The view!

Photo of Hampi, the city of ruins! by Prajna Padaki

Temple atop the hills

Photo of Hampi, the city of ruins! by Prajna Padaki
Photo of Hampi, the city of ruins! by Prajna Padaki

There is a temple for Lord Hanuman, Sri Ram and Seetha and also one for Anjana Devi (temples for Anjana Devi is rarely found). There is so much peace and positivity in this place that it makes you forget all your worries. If you are looking for a place to sit and have a moment with your self then this is it. For more thrilling view, head to the other side of the temple.

A view of the Kishkinda from the hills

Photo of Hampi, the city of ruins! by Prajna Padaki

After rejuvenating our senses we started climbing down. The trail down the hill was even more existing and all of us were literally panting by the time we reached the foot of the hill. The tender coconuts at the shop saved the day.

Next stop, Pampa Sarovara. It is just a kilometer away from the hills. The place is on the Anegundi road and is hidden among the hills.It is considered as one of the five sacred lakes in India. In Ramayana this place is refered to be the place where Shabari, a devotee of Rama waited for his arrival. All in all it is regarded as a sacred place by Hindus.

I had read that this place is a beauty when the lotus are in full bloom. But unfortunately all that we could see was some weed. In the surroundings there is a temple for Lord Shiva, Lord Ganesha & Goddess Lakshmi respectively.

Pampa Sarovara as seen by us

Photo of Hampi, the city of ruins! by Prajna Padaki

By the time we left Pampa Sarovara it was past lunch time. These places do not host large number of hotels and eateries. As advised by the locals we headed towards Anegundi. Not sure if we were misguided or took a wrong route, we couldn't find any of the suggested places. After searching high and low found a small hotel called Sri Tulsi Garden right opposite to the Raghavendra Swamy Mutt in Anegundi. If you are in Anegundi, instead of searching for the cafes mentioned in various other blogs head straight to this place.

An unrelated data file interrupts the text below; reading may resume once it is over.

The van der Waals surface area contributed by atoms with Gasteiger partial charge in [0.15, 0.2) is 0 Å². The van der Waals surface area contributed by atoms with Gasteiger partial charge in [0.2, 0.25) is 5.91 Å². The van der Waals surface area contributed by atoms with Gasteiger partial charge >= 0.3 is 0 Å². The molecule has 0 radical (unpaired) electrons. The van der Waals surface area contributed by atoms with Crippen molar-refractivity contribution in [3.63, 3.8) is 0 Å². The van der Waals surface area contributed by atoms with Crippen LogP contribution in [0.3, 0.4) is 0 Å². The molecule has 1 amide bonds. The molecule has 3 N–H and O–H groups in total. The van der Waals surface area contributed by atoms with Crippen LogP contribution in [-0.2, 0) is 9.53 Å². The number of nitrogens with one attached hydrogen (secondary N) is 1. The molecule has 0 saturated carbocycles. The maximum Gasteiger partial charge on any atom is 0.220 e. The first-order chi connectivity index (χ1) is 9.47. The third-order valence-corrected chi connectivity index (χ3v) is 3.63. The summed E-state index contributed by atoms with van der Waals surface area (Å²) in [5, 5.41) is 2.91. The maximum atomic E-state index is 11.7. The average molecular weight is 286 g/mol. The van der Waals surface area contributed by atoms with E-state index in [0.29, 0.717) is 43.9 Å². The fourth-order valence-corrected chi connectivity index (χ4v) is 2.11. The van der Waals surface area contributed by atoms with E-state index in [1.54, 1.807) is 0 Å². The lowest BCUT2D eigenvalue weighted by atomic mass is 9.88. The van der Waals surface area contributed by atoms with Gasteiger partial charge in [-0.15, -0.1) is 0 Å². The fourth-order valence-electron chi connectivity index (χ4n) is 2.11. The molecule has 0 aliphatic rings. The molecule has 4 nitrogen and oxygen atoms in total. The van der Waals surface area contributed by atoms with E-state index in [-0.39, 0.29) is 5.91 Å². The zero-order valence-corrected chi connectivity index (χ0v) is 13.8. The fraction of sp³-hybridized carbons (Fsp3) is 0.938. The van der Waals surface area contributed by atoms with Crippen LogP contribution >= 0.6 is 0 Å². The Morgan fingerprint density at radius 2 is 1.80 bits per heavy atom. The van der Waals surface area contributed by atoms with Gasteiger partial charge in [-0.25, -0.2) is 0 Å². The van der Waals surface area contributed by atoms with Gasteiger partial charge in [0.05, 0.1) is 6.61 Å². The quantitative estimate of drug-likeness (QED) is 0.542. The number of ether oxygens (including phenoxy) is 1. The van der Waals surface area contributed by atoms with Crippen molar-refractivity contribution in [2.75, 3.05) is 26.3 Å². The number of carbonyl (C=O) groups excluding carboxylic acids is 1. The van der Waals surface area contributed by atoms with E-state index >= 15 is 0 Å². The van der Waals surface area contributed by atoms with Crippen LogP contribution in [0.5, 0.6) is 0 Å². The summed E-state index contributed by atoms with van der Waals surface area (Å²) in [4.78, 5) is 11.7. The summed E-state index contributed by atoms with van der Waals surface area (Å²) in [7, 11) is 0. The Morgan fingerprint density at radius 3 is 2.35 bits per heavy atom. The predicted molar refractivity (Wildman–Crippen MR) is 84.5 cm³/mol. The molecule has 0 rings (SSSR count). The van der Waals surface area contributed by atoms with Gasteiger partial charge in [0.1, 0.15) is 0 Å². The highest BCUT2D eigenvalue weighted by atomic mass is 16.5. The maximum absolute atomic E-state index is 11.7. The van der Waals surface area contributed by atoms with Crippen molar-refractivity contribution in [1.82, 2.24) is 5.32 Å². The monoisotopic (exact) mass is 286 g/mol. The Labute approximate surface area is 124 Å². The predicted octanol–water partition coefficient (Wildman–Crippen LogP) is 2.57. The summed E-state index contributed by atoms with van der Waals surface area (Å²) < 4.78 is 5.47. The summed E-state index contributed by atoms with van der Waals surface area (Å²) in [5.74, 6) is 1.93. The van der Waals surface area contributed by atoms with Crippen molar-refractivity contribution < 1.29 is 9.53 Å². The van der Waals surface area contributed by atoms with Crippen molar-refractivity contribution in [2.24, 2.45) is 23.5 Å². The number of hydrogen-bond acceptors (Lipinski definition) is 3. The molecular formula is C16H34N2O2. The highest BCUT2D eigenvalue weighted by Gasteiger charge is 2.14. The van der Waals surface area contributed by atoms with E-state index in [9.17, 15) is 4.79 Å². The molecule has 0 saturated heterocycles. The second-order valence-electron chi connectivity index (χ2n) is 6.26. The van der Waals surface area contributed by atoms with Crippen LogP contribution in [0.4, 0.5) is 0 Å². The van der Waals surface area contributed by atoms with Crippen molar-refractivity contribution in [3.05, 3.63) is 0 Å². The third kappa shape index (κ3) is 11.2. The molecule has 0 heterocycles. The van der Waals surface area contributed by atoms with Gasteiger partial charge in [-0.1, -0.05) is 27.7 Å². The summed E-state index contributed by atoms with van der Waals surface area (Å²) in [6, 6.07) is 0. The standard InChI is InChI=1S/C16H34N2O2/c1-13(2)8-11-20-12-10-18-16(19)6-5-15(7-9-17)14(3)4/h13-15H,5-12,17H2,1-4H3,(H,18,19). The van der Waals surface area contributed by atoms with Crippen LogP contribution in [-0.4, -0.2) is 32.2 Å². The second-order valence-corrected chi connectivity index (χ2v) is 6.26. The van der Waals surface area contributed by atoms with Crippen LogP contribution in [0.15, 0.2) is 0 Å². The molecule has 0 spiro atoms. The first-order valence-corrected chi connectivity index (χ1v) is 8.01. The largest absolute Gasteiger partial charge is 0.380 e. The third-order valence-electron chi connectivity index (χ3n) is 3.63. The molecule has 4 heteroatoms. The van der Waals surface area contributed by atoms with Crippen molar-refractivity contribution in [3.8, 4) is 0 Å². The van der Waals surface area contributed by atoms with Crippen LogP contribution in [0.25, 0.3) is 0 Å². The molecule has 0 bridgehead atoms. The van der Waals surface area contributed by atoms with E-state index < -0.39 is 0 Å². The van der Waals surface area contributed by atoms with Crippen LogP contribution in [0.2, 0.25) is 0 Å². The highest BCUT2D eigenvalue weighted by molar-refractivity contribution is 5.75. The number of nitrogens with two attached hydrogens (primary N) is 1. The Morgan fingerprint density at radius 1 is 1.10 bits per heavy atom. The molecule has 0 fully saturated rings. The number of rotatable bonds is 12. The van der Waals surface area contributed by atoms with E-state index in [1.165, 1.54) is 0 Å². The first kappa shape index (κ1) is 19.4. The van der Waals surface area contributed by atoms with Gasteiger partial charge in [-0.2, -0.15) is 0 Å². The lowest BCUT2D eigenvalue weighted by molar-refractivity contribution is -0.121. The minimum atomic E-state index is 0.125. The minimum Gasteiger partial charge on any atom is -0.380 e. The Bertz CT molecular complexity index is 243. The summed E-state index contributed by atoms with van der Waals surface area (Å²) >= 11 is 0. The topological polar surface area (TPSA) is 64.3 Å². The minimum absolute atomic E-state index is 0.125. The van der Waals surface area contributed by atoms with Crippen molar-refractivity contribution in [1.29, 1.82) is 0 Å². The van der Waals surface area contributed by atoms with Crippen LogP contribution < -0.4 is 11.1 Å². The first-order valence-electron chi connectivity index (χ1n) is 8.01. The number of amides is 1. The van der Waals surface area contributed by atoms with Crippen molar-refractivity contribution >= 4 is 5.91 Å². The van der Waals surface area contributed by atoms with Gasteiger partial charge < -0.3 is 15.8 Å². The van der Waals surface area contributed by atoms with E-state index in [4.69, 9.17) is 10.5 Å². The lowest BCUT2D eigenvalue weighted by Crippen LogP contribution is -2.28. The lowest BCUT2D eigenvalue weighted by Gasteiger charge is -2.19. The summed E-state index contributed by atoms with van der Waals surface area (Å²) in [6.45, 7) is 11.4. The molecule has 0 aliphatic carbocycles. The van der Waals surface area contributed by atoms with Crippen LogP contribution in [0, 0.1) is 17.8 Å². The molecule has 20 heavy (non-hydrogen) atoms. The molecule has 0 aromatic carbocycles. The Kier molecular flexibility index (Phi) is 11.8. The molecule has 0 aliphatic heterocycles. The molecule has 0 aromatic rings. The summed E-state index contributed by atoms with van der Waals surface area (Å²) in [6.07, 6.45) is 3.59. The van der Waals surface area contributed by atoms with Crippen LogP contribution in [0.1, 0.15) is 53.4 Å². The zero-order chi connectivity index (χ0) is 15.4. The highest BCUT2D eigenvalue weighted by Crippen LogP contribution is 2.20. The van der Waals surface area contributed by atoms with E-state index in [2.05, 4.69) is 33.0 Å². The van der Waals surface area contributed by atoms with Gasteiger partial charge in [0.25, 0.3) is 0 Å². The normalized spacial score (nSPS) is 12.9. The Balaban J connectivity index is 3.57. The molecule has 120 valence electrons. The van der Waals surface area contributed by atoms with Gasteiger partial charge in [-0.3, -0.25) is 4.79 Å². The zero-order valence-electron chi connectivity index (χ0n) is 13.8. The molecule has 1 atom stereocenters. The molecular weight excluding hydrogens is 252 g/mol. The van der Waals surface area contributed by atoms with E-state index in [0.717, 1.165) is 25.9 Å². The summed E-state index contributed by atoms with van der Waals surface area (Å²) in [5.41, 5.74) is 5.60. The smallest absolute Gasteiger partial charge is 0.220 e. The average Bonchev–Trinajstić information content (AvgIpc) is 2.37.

With a quick glance I realised that the place is run by Brahmin women. The place is spacious with comfortable seating. The food is 100% vegetarian, served on plantain leaves. Our meal consisted of Chatnipudi (it is Chutney but powder), onion gojju, clutter beans sabji, rasam, sambar, curds, rice, pickle, papad and vermicelli payasam. All this for just ₹ 70. We thanked the ladies for their tasty food and headed to Sanapura Lake.

Sanapura Lake is yet another less visited place in Hampi. Not many locals suggest you to visit this place. As I had seen a lot of good reviews about it, I wanted go there anyway. It is on the way to Anegundi. The lake is more like a backwater of Tungabhadra Dam whic is in Hospet. The water level was pretty good due to the heavy rains. The lake is surrounded by boulders. One can enjoy the coracle ride in calm green waters with a serene view of the nature. They charge ₹ 3oo for short trip and ₹ 600 for long trip. The fare is per coracle irrespective of the number of people. The guys with the coracles also provide assistance for cliff jumping if you are interested. Many caution signs are put up saying there are crocodiles in the water. Do not panic, it's totally safe. When asked the coracle owner said that it was just an easy method to keep people away from cliff jumping. :D

Photo of Pampa Sarovar, Hanumanahalli, Karnataka, India by Prajna Padaki

Day 1 ended with a visit to the very famous TB dam. As it started raining we left the site early.